We've been here nearly two weeks now, and it had taken most of that time for me to become adjusted to the new time zone; it's seven hours earlier here than at home (see clocks in my sidebar). We have both been sleeping poorly and late. But we seem to be pretty well over the jet lag by now.
Christos, although not in danger of dying immediately, is nevertheless in danger, and if his situation cannot be improved, he will not last long.
We are perplexed, stymied, by the difficulty of getting him to take the necessary steps. He has procrastinated for two years now going to any of his doctors. Two years ago he did buy the prescribed medications, but he never took them. He was emphysema, but will not stop smoking. He is severely dehydrated, yet will go all day without drinking more than a third of a cup of anything. How to help someone who won't help himself, even to that small extent?
Yet, there are at least two positive developments. One is that Demetrios has taken him to two specialists so far, with a follow-up appointment tomorrow, I think. A battery of tests is also being run. (Demetrios says his weakness is too dramatic to be accounted for by emotions alone.)
The second positive news is that Christos is going to move back into town, where he will be nearer his doctors, his sons, his friends, and us. He will have more company and it will be easier for us or anybody else to, say, bring him a meal or otherwise care for him. The move will also save him a bit of money, as the rent he will pay will be more than made up for by his using less gasoline and having much lower heating costs. He has lucked into the same flat he lived in once before. He will now only have 10 stairs to climb instead of 20 or so where he is now.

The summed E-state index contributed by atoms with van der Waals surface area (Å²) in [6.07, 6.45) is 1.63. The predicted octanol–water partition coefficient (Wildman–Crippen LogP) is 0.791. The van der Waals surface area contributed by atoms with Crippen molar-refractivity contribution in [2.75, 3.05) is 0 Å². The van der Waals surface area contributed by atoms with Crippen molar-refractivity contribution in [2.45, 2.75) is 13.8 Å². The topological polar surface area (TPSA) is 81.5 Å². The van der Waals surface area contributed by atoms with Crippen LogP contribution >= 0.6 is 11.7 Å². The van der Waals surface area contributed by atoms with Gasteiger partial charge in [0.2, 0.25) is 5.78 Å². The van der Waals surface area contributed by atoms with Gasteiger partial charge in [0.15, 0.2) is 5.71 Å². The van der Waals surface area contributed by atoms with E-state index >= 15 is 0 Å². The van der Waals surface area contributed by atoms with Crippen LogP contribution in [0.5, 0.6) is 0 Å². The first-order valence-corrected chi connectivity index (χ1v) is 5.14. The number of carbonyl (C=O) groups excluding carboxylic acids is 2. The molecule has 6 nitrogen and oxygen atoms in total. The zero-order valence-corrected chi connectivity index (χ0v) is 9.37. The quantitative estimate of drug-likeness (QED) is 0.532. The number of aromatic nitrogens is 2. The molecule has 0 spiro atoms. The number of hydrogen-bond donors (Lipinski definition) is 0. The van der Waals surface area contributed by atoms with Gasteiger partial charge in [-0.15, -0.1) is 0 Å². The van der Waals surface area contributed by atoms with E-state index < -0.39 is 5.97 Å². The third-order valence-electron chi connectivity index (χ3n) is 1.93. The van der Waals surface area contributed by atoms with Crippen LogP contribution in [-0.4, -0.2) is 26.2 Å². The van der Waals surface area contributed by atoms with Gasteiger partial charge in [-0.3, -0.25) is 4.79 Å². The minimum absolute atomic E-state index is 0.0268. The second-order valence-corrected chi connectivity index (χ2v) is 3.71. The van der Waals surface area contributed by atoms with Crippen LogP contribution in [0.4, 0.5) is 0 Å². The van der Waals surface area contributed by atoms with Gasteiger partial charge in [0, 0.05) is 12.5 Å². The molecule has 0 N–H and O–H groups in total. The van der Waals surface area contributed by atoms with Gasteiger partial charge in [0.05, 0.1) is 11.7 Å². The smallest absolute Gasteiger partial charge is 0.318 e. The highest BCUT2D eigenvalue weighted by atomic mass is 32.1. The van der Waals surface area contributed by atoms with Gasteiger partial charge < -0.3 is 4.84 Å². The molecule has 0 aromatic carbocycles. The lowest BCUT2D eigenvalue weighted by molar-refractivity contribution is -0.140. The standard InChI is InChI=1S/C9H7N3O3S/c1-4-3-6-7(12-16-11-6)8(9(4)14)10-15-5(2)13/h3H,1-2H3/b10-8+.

Meanwhile, the doves have understood we are back. I wasn't going to start putting out food for them this time, as the result is that the balcony needs more cleaning. But the doves come and stare at us, so I do put out some once a day, which the sparrows also come to share.
Lorraine, the Englishwoman who owns the mimi market across the street from us, teased me: "I knew you were here when the Greek flag appeared on your balcony. All I could think of was, the Queen is in residence; fly the flag!"
Okay. My trouble is in persuading my subjects!
Last night we went to the home of Ioannis the theologian and his wife, Mena for the bi-weekly theological discussion we began last year. The topic was the relationship between soul and body. The point that struck me most was that, just as a body without the soul is not a human being, neither is a soul without a body a human being; it's just a soul.
For the past couple of days, I've been humming that old Evangelical hymn, He Leadeth Me; don't know why.
He leadeth me, o blessed thought!
O words with heav'nly comfort fraught!
Where'er I go, where'er I be,
Still by His hand He leadeth me.
Did you catch that? What have we here? We have a blessed thought. We have comforting words. When it's a mere concept, you have to keep thinking and saying it.
He leadeth me! He leadeth me!
BY His own hand He leadeth me.
His faithful foll'wer I would be,
For by His hand He leadeth me!
I've done a fair bit of knitting while Demetrios was with his brother at medical appointments. I finished the scarf for Kelly, my oldest granddaughter; here it is. I've also, as en experiment, made a so-called "eternity scarf", which is to say a knitted moebius strip, but I think that needs its own post!